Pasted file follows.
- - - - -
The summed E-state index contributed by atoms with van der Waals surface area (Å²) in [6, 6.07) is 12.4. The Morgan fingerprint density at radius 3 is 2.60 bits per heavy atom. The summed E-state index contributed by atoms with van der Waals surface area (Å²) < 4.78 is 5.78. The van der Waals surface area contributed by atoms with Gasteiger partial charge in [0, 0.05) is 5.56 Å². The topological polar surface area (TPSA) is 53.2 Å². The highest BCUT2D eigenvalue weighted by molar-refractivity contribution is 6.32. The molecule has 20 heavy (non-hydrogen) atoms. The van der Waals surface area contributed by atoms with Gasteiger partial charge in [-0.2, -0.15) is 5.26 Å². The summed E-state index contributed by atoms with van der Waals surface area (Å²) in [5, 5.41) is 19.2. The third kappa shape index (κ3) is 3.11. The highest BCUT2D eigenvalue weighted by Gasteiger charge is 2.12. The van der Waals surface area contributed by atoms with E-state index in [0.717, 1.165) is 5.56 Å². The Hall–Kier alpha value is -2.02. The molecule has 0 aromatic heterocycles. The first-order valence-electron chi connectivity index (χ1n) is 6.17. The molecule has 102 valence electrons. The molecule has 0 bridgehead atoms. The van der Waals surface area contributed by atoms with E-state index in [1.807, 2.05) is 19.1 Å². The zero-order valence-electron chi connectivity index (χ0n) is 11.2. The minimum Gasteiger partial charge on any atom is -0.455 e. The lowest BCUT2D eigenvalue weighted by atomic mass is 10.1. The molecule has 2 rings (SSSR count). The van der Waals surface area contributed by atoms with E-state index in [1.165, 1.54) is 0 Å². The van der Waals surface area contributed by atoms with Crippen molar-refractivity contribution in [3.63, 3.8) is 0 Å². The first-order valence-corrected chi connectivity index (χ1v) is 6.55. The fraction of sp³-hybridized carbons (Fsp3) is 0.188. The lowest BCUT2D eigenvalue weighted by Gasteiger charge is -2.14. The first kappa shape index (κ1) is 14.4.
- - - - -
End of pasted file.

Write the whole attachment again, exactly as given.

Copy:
The summed E-state index contributed by atoms with van der Waals surface area (Å²) in [6, 6.07) is 12.4. The Morgan fingerprint density at radius 3 is 2.60 bits per heavy atom. The summed E-state index contributed by atoms with van der Waals surface area (Å²) < 4.78 is 5.78. The van der Waals surface area contributed by atoms with Gasteiger partial charge in [0, 0.05) is 5.56 Å². The topological polar surface area (TPSA) is 53.2 Å². The highest BCUT2D eigenvalue weighted by molar-refractivity contribution is 6.32. The molecule has 20 heavy (non-hydrogen) atoms. The van der Waals surface area contributed by atoms with Gasteiger partial charge in [-0.2, -0.15) is 5.26 Å². The summed E-state index contributed by atoms with van der Waals surface area (Å²) in [5, 5.41) is 19.2. The third kappa shape index (κ3) is 3.11. The highest BCUT2D eigenvalue weighted by Gasteiger charge is 2.12. The van der Waals surface area contributed by atoms with E-state index in [0.717, 1.165) is 5.56 Å². The Hall–Kier alpha value is -2.02. The molecule has 0 aromatic heterocycles. The first-order valence-electron chi connectivity index (χ1n) is 6.17. The molecule has 102 valence electrons. The molecule has 0 bridgehead atoms. The van der Waals surface area contributed by atoms with E-state index in [1.807, 2.05) is 19.1 Å². The zero-order valence-electron chi connectivity index (χ0n) is 11.2. The minimum Gasteiger partial charge on any atom is -0.455 e. The lowest BCUT2D eigenvalue weighted by atomic mass is 10.1. The molecule has 2 rings (SSSR count). The van der Waals surface area contributed by atoms with E-state index in [1.165, 1.54) is 0 Å². The van der Waals surface area contributed by atoms with Crippen molar-refractivity contribution in [3.63, 3.8) is 0 Å². The first-order valence-corrected chi connectivity index (χ1v) is 6.55. The fraction of sp³-hybridized carbons (Fsp3) is 0.188. The lowest BCUT2D eigenvalue weighted by Gasteiger charge is -2.14. The first kappa shape index (κ1) is 14.4.